Chinese investors on course for future economic boom in Cuba
Updated: 2015-05-23 07:46
By Zhang Yuchen(China Daily USA)
A golf course that will be the first to be built in Cuba by a Chinese enterprise, stands to benefit from the lifting of a longstanding economic embargo on Cuba imposed by the United States, and draw more tourists, as China and Cuba expand bilateral trade.
Chinese investors have been interested in building new golf courses in the Caribbean. The Cuban golf course to be built by Chinese entrepreneurs is the first of such tourism projects on the island nation, following the recent signing of an agreement between Cuba and the Chinese investors.
The 18-hole golf course is the second proposed golf course in the Latin American country. In 2013, a British company began construction of a multi-billion dollar golf resort project on the island.
Cuba plans to build a total of 12 golf courses, with Russia, Vietnam, and Japan all hoping to be a part. The US is reportedly also interested in investing in such future projects. The U.S. is currently in negotiations to re-establish full diplomatic relations with Cuba and lift the more than half-century old economic embargo.
It is estimated that the number of the tourists that will flock to Cuba could double next year because of the prospects of removing Cuba from the list of state sponsors of terrorism. That reportedly will happen on May 28.
Heads of Western countries, such as French President Francois Holland, who recently became the first French president in more than 100 years to visit Cuba, are eager to get their piece of the Cuban economic pie. Hotels in Cuba in tourist areas have been fully booked. With the embargo gone, more hotels and tourist businesses can be expected.
"(It is) a great opportunity when the US and Cuba are trying to normalize relations and re-build the embassies in each other’s countries and the relations between the two parts of the world have been warmed up," said Xu Shicheng, deputy director of the Chinese Society of Latin American Studies.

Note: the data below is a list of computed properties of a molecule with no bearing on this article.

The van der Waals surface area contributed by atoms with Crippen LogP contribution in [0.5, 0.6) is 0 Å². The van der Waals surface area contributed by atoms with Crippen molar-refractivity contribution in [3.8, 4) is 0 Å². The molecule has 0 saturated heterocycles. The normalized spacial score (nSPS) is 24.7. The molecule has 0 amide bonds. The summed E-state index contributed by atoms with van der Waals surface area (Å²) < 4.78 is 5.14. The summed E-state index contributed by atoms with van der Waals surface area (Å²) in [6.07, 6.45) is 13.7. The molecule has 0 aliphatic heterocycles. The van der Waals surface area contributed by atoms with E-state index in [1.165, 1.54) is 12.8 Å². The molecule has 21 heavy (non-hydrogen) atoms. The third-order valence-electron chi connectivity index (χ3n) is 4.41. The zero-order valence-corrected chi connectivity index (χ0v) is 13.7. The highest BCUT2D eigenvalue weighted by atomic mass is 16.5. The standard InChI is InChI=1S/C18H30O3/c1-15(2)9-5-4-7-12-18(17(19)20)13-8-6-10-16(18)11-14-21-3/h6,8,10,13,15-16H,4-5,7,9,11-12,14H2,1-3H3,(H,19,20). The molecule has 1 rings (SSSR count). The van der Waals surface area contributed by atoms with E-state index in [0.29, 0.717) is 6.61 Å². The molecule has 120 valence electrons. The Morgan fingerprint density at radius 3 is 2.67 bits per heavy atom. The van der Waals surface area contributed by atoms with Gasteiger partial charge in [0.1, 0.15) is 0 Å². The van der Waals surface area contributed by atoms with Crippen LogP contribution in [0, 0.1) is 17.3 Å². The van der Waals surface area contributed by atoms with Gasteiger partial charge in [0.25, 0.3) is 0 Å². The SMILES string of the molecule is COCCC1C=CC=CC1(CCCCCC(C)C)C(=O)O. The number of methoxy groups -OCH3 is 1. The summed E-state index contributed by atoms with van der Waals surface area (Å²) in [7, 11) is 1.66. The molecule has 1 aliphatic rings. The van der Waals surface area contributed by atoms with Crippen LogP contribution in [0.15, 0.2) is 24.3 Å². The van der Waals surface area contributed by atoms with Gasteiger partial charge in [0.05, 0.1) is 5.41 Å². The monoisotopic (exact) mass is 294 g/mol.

The current lack of tourism facilities will be the only obstacle standing in the way of tourism blossoming in Cuba. Many Chinese entrepreneurs have expressed great interest, according to Ma Keqiang, economic and commercial counselor at the Chinese embassy in Cuba.
Ma said that the bilateral trade volume between China and Cuba in 2013 reached $1.88 billion, and that China's main exports to Cuba include machinery, automobiles, household appliances, consumer goods, and the imports of sugar, nickel and biological medicines from Cuba.
Data show that Cuba is China's largest trading partner in the Caribbean, and that China is Cuba's second largest trading partner in the world.
All foreign companies, however, face major challenges in doing business in Cuba, such as labor practices, dual currency systems, weak infrastructure, limited internet and telecom capacity, and little consumer capital, said Ted Piccone, a senior fellow with the Project on International Order and Strategy and Latin America Initiative in the Foreign Policy Program at Brookings.
"Normalization should reduce tensions in the region, foster stability, improve rule of law, and encourage stronger economic growth," Piccone said. "This should be positive for US-Sino relations but direct competition or confrontation in the Caribbean would be negative."
More than 2 million Cubans live in the United States and American businesses should have a comparative advantage on the island in terms of language, culture, geography and family ties.
Said Piccone: "Looking forward, there should be more common interest for all three countries in helping Cuba develop in ways that will improve living standards for the Cuban people and help them develop freely and independently, with respect for international standards of human rights, transparency and rule of law."